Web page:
Beautiful website, gorgeous graphics or the great work was done is not the only thing they need your customers. You must think about how to solve the main target customers, which usually is to earn money.

If you own a website and you have it in order to make money, you can focus your site in different ways. Understanding this, as a freelancer, there are some areas in which yes you can become an expert and can charge a premium.

These are:

  • Opting
  • Conversions
  • Create something with the desire to return

You become an expert in any of these three areas you will guarantee a good income and can charge a premium. Each of these fields provides a clear return on investment for the person you have hired (as you have the skills that will make you earn more money).

Tip 4- Become an expert

If your intention is to increase the time of your salary as a freelancer then you need to become an expert in their field.

  • If you are a graphic designer, you must study the new trends in design.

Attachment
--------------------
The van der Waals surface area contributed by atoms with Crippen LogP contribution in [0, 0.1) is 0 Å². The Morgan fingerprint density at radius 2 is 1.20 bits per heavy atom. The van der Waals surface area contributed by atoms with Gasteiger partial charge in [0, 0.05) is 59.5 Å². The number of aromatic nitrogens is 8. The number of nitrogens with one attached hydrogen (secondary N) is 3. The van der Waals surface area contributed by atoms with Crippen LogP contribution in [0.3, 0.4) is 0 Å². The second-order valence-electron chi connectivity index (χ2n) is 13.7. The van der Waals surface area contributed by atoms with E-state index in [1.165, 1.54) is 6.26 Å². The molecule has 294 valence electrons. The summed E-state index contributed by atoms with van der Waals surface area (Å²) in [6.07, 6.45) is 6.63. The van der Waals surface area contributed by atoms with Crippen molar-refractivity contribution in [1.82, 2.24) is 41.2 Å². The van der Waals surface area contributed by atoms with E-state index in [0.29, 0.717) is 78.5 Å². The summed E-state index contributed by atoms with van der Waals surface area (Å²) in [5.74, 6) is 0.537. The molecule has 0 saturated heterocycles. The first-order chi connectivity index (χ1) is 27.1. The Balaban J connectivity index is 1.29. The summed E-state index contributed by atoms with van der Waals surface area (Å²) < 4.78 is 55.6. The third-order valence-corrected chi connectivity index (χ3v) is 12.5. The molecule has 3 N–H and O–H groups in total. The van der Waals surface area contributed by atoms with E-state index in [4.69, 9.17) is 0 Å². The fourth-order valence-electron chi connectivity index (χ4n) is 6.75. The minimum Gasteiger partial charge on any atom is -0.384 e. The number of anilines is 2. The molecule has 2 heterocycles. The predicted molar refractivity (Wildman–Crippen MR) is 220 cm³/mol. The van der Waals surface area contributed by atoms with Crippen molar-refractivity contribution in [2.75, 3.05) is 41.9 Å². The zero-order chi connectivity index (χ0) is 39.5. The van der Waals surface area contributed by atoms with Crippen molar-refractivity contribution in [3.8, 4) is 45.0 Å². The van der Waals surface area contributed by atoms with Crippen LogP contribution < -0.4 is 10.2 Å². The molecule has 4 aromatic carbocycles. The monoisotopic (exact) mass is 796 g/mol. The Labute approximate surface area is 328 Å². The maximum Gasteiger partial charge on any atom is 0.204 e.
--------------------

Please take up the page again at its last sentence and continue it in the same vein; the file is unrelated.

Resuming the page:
• If you create websites, you must find out what the latest news appeared.
  • If you dedicate yourself to write, you should find out what more converts.
  • Be better than the competition is the best way to ensure that your customers value your service.

These tips have worked in the career of freelancers and have helped to improve their basic salary.

Now let’s talk about prices…

How much to charge for your freelance work?

If you are self-employed, you must have made you this question before. You may not know or can you put the price was not right to work done.

The action of putting the price of our services is one of the most difficult circumstances as independent workers. No one seems to agree on the price to be paid. There are many opinions there and contradict each other.

What should a freelance?

Are you struggling with the kind of price you should put to offer your services as a freelance? Here is a list of principles that should check before setting the right price for your services as a freelancer…